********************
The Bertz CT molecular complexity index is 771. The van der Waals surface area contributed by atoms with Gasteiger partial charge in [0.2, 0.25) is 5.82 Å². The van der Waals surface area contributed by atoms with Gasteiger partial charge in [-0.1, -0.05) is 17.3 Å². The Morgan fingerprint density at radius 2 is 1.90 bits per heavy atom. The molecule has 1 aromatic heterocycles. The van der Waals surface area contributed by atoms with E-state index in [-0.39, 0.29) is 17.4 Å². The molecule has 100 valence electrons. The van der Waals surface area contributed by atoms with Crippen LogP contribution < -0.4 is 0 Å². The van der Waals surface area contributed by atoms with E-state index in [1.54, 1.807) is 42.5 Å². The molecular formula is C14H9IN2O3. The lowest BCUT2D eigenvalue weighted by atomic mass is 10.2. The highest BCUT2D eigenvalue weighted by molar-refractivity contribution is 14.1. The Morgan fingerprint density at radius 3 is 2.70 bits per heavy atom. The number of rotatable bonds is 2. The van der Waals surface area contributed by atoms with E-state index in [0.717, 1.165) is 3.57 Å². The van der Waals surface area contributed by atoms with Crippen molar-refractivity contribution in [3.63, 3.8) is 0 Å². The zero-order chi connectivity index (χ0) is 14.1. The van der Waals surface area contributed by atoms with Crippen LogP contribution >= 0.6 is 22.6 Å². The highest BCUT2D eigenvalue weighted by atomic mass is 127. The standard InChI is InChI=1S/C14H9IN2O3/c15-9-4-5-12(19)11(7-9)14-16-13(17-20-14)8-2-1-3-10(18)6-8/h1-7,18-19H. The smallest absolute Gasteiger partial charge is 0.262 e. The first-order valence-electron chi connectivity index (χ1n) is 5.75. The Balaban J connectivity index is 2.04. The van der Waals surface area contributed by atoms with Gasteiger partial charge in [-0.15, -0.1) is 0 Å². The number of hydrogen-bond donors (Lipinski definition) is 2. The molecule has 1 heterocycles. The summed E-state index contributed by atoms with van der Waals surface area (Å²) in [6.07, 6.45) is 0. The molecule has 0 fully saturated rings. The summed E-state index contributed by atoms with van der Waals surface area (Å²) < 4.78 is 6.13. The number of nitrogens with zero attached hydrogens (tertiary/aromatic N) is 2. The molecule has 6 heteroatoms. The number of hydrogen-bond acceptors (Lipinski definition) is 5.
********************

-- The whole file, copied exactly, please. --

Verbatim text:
The Bertz CT molecular complexity index is 771. The van der Waals surface area contributed by atoms with Gasteiger partial charge in [0.2, 0.25) is 5.82 Å². The van der Waals surface area contributed by atoms with Gasteiger partial charge in [-0.1, -0.05) is 17.3 Å². The Morgan fingerprint density at radius 2 is 1.90 bits per heavy atom. The molecule has 1 aromatic heterocycles. The van der Waals surface area contributed by atoms with E-state index in [-0.39, 0.29) is 17.4 Å². The molecule has 100 valence electrons. The van der Waals surface area contributed by atoms with Crippen LogP contribution < -0.4 is 0 Å². The van der Waals surface area contributed by atoms with E-state index in [1.54, 1.807) is 42.5 Å². The molecular formula is C14H9IN2O3. The lowest BCUT2D eigenvalue weighted by atomic mass is 10.2. The highest BCUT2D eigenvalue weighted by molar-refractivity contribution is 14.1. The Morgan fingerprint density at radius 3 is 2.70 bits per heavy atom. The number of rotatable bonds is 2. The van der Waals surface area contributed by atoms with E-state index in [0.717, 1.165) is 3.57 Å². The van der Waals surface area contributed by atoms with Crippen molar-refractivity contribution in [3.63, 3.8) is 0 Å². The zero-order chi connectivity index (χ0) is 14.1. The van der Waals surface area contributed by atoms with Crippen LogP contribution >= 0.6 is 22.6 Å². The highest BCUT2D eigenvalue weighted by atomic mass is 127. The standard InChI is InChI=1S/C14H9IN2O3/c15-9-4-5-12(19)11(7-9)14-16-13(17-20-14)8-2-1-3-10(18)6-8/h1-7,18-19H. The smallest absolute Gasteiger partial charge is 0.262 e. The first-order valence-electron chi connectivity index (χ1n) is 5.75. The Balaban J connectivity index is 2.04. The van der Waals surface area contributed by atoms with Gasteiger partial charge in [-0.15, -0.1) is 0 Å². The number of hydrogen-bond donors (Lipinski definition) is 2. The molecule has 1 heterocycles. The summed E-state index contributed by atoms with van der Waals surface area (Å²) in [6.07, 6.45) is 0. The molecule has 0 fully saturated rings. The summed E-state index contributed by atoms with van der Waals surface area (Å²) < 4.78 is 6.13. The number of nitrogens with zero attached hydrogens (tertiary/aromatic N) is 2. The molecule has 6 heteroatoms. The number of hydrogen-bond acceptors (Lipinski definition) is 5.